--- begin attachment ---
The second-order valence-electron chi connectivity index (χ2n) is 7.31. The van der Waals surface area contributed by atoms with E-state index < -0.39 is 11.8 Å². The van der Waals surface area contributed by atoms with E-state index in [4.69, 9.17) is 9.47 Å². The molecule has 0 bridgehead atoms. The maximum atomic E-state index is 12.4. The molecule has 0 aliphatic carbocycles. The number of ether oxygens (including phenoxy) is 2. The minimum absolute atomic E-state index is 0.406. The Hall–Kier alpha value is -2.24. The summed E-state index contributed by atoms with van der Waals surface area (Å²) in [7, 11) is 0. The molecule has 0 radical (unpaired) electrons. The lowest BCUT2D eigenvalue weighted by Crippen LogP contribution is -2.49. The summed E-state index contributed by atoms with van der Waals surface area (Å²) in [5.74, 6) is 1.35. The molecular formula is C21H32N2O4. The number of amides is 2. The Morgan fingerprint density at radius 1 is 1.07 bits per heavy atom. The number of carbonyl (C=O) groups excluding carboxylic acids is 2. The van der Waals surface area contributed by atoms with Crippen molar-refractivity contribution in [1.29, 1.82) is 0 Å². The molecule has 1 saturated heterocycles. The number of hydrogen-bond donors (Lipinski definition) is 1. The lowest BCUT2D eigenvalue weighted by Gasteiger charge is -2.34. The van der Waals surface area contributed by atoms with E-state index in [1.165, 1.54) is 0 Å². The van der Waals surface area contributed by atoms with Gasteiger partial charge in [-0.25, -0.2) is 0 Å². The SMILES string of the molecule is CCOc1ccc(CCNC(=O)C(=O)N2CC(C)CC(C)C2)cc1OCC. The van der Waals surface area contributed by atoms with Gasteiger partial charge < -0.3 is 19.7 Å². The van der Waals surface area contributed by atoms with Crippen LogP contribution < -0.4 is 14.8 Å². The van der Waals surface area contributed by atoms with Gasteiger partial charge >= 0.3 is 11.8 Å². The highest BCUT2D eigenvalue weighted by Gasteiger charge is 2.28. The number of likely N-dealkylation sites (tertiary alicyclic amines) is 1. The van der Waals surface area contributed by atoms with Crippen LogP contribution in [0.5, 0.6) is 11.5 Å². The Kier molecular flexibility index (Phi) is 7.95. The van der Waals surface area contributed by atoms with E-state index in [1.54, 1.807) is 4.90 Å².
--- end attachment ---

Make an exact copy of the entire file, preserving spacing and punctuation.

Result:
The second-order valence-electron chi connectivity index (χ2n) is 7.31. The van der Waals surface area contributed by atoms with E-state index < -0.39 is 11.8 Å². The van der Waals surface area contributed by atoms with E-state index in [4.69, 9.17) is 9.47 Å². The molecule has 0 bridgehead atoms. The maximum atomic E-state index is 12.4. The molecule has 0 aliphatic carbocycles. The number of ether oxygens (including phenoxy) is 2. The minimum absolute atomic E-state index is 0.406. The Hall–Kier alpha value is -2.24. The summed E-state index contributed by atoms with van der Waals surface area (Å²) in [7, 11) is 0. The molecule has 0 radical (unpaired) electrons. The lowest BCUT2D eigenvalue weighted by Crippen LogP contribution is -2.49. The summed E-state index contributed by atoms with van der Waals surface area (Å²) in [5.74, 6) is 1.35. The molecular formula is C21H32N2O4. The number of amides is 2. The Morgan fingerprint density at radius 1 is 1.07 bits per heavy atom. The number of carbonyl (C=O) groups excluding carboxylic acids is 2. The van der Waals surface area contributed by atoms with Crippen molar-refractivity contribution in [1.29, 1.82) is 0 Å². The molecule has 1 saturated heterocycles. The number of hydrogen-bond donors (Lipinski definition) is 1. The lowest BCUT2D eigenvalue weighted by Gasteiger charge is -2.34. The van der Waals surface area contributed by atoms with E-state index in [1.165, 1.54) is 0 Å². The van der Waals surface area contributed by atoms with Gasteiger partial charge in [-0.25, -0.2) is 0 Å². The SMILES string of the molecule is CCOc1ccc(CCNC(=O)C(=O)N2CC(C)CC(C)C2)cc1OCC. The van der Waals surface area contributed by atoms with Gasteiger partial charge < -0.3 is 19.7 Å². The van der Waals surface area contributed by atoms with Crippen LogP contribution < -0.4 is 14.8 Å². The van der Waals surface area contributed by atoms with Gasteiger partial charge >= 0.3 is 11.8 Å². The highest BCUT2D eigenvalue weighted by Gasteiger charge is 2.28. The number of likely N-dealkylation sites (tertiary alicyclic amines) is 1. The van der Waals surface area contributed by atoms with Crippen LogP contribution in [0.5, 0.6) is 11.5 Å². The Kier molecular flexibility index (Phi) is 7.95. The van der Waals surface area contributed by atoms with E-state index in [1.54, 1.807) is 4.90 Å².